Archived entries for Novelty

Still Life

Sardinia

Just back from Sardinia, where I joined my family who were staying near Stintino, in the North West of the island. As we went out of season, both Stintino and the surrounding area were deserted, giving the place a very “League-of-Gentlemen” feel: “Lei è locale?”

It reminded me in a way of where I come from, North West Wales. Beautiful scenery, absolutely packed with people in the summer months, and a bleak emptiness in the winter months. I began to wonder what would pass for news in Stintino, what would get the locals chatting excitedly in the shops, cafes and by the post box:

“Man Drops Keys Down Drain”

“Last Night’s Full Moon: Exclusive pictures inside!”

Speculating on what might constitute headline material in this remote part of Sardinia reminds me that North West Wales has itself produced some memorable “news” items recently:

Man rang 999 to report cold meal

Man gets breakfast tattoo on head

There comes a time when Scrabble clearly loses its appeal…

New horizons

The gang from 46 Ave Albert Jonnart

It’s been a busy few days since the weekend, beginning with a wonderful day out with my housmates to Ostende, a chance to get out of the city and also to spend a bit more time getting to know the people with whom I’ll be sharing a house for the next 5 months. For me it was a strange resort because right next to the beach, there is a very built up area consisting of tower blocks of hotels and appartments. Even when you look along the coast, further along through the haze you can make out the tall buildings rising up from the sea and sand nearby. A visit to a new place with new friends, I stuck to the theme of novelty and tried some new food. The “Warme Wullocks” (sea snails), which Marta had bought, were very hot and very chewy, but didn’t really taste of anything. It was quite satisfying in a sort of “Yeah, I’ve had snails” way, but also disappointing in that I had sort of perversely hoped I might faint with disgust.

This week the Parliament has a Plenary Session in Strasbourg, a monthly meeting in which MEPs give speeches, debate issues, vote on resolutions and adopt reports. I’ve been following the proceedings closely, with a little help from Felix, a stagiaire with the French press service, who has been very patient and explained how a lot of things work.
This morning I followed a very important debate on the Berlin Declaration, which is to be signed to mark the 50th anniversary of the treaty of Rome and which will set out a rough agenda for the future of the EU. It was an interesting debate in which many colourful views were expressed, and I helped produce our subsequent press release which can be viewed here:


MEPs expect a Berlin Declaration worthy of today’s EU

It’s been more relaxed on the cooking front so far, because often when I come home Anglela and Marta will already be making something and will just ask me if I’d like some. Fear not, though, because I have agreed to cook for a certain girl I’ve got to know – somehow my intial offer of a restaurant didn’t register – so we’ll see how that goes. I shall place my trust in Delia once again and hopefully can look forward to a kitchen that features many flavours rather than many firemen…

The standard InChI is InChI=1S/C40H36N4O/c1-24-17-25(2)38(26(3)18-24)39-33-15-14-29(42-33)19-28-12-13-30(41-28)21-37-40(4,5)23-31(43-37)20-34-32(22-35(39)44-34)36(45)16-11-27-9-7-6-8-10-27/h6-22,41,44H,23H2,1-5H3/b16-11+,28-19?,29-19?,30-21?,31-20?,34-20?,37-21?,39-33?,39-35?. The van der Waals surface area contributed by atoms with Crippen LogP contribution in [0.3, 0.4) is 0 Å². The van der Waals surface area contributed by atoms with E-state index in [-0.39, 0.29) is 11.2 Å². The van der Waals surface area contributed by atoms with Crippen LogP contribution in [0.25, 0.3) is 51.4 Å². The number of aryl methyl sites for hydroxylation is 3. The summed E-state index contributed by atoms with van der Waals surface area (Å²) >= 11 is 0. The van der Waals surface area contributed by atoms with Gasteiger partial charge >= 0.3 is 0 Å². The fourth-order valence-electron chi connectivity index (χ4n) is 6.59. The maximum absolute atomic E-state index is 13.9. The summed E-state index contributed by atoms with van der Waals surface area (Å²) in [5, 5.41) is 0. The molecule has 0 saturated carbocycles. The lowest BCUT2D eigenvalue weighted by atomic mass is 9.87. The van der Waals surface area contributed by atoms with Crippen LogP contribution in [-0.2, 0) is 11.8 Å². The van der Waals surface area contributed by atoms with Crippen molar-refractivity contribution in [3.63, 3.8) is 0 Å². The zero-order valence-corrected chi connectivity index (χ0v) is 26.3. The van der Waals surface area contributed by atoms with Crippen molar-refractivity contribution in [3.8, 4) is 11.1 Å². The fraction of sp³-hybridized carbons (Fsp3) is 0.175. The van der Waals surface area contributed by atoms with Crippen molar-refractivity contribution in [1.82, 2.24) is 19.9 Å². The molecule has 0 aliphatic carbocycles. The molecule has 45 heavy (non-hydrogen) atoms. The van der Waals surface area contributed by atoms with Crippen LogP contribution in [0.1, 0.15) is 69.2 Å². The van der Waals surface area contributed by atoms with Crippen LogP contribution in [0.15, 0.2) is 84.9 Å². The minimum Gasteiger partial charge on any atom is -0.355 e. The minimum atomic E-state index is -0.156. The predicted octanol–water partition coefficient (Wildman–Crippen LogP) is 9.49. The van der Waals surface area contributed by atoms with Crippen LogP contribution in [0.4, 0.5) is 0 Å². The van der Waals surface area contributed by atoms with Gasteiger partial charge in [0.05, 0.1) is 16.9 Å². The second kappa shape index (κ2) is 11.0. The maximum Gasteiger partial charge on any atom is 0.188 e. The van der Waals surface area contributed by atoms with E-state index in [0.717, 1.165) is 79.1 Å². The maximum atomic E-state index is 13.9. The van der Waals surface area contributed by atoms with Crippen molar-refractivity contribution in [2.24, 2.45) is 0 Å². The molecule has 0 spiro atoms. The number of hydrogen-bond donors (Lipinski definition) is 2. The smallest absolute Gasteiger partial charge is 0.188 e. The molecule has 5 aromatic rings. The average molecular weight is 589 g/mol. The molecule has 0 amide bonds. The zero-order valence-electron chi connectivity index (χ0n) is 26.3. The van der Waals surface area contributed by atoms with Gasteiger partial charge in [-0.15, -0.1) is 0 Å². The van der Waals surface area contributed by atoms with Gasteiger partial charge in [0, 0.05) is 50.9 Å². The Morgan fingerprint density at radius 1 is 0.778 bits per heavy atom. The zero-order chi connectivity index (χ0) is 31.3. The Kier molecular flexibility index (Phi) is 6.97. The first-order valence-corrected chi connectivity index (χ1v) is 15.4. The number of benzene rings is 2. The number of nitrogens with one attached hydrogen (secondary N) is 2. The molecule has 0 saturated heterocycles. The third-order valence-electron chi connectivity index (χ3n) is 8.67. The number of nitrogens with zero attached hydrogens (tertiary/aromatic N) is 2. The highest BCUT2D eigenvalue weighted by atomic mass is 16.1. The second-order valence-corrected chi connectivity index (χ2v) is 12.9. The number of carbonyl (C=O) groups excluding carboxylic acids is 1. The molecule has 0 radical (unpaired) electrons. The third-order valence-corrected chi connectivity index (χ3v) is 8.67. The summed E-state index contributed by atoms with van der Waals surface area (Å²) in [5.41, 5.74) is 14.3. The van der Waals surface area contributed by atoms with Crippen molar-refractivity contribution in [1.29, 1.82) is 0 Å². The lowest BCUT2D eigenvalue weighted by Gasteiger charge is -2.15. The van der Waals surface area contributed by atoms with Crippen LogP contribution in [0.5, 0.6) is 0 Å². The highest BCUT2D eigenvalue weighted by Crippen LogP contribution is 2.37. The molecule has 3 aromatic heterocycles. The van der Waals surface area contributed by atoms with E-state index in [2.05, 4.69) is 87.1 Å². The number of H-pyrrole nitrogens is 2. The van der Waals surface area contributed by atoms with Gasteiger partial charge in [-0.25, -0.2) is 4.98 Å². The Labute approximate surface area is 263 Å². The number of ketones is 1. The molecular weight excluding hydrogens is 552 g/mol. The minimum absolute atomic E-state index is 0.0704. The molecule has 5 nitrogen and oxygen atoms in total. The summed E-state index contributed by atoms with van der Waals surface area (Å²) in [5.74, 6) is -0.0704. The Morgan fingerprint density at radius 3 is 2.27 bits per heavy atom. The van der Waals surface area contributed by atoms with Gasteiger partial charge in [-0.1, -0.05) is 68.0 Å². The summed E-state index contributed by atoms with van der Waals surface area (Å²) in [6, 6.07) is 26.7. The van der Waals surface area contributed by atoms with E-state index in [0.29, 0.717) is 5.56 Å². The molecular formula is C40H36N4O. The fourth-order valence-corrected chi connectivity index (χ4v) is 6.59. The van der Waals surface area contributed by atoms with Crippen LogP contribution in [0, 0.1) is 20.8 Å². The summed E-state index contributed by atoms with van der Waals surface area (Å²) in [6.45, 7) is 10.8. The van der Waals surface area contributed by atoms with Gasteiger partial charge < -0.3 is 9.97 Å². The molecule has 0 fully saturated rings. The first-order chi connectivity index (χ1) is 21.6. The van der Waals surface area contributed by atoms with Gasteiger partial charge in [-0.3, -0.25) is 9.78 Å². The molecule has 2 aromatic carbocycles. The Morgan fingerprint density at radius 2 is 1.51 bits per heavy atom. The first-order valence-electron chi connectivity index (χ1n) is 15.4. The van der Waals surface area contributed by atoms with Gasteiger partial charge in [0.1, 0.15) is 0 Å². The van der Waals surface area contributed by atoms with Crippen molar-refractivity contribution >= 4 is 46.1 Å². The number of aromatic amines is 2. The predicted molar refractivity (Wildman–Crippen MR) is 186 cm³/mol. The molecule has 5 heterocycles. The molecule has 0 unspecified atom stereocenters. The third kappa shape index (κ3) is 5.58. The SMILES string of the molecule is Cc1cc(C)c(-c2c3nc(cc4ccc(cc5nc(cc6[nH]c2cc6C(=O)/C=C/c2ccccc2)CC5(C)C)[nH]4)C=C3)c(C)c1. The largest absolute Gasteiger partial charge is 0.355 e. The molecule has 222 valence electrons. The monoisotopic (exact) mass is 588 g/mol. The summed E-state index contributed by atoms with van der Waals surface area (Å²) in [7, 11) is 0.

From Sitting in Seminars to Sipping Champagne

European Parliament

 

Quite a busy first few days of properly getting stuck into my traineeship! The general atmosphere at the moment is hectic, with a police presence everywhere because it is the first meeting this year of the European Council (the Heads of State/Government of the Member States) on the 8th-9th March.

 

I drafted, as my first task, an article from a 27-page report on corporate social responsibility, and I’ve also produced my first genuine piece of work, a summary about the (slightly lighter, 17-page) report about the role of local authorities in the development process. I’ve been to a couple of introductory meetings, and also to an equal opportunities award ceremony, then on Wednesday afternoon I went to a three-hour seminar for journalists on Women Politicians and the Media. Wednesday evening, there was a nice social gathering for all the new stagiaires (work experience people) at a bar near the Parliament, and it was a great to chat with people of the same age, from all over Europe (I was only there for a couple of hours but had a good talk – sometimes in French, sometime in English – with a couple of Italians, a German, a Spaniard and a man from Finland).

The multilingualism is something which is particularly noticeable in the canteen at lunchtime. If you stop for a while, and just listen to the general buzz of conversation going on around the room, it’s almost impossible to make out what any individual is saying; anyone who might want to try and get a snatch of Parliament gossip would have a pretty tough job.

Today was International Women’s Day, so after registering at the Parliament’s library this morning I joined a small gathering in our building, where we had champagne and bread with olives and tomatoes as our own little celebration of the event. My champagne glass kept getting re-filled as I was talking to people, so in the end I’d had about three or four glasses of champagne and was feeling much more light-headed than when I entered the room!

My supervisor clearly has my best interests at heart, and, perhaps having anticipated my eager acceptance of champagne before midday, had already thought of a cunning plan to bring me back down to earth.

“If you could proof-read this before this afternoon” he said, handing me the Briefing document for next week’s Plenary Session. It was 40 pages long.

 

(By the way….you can find my article here.)

Plat du Jour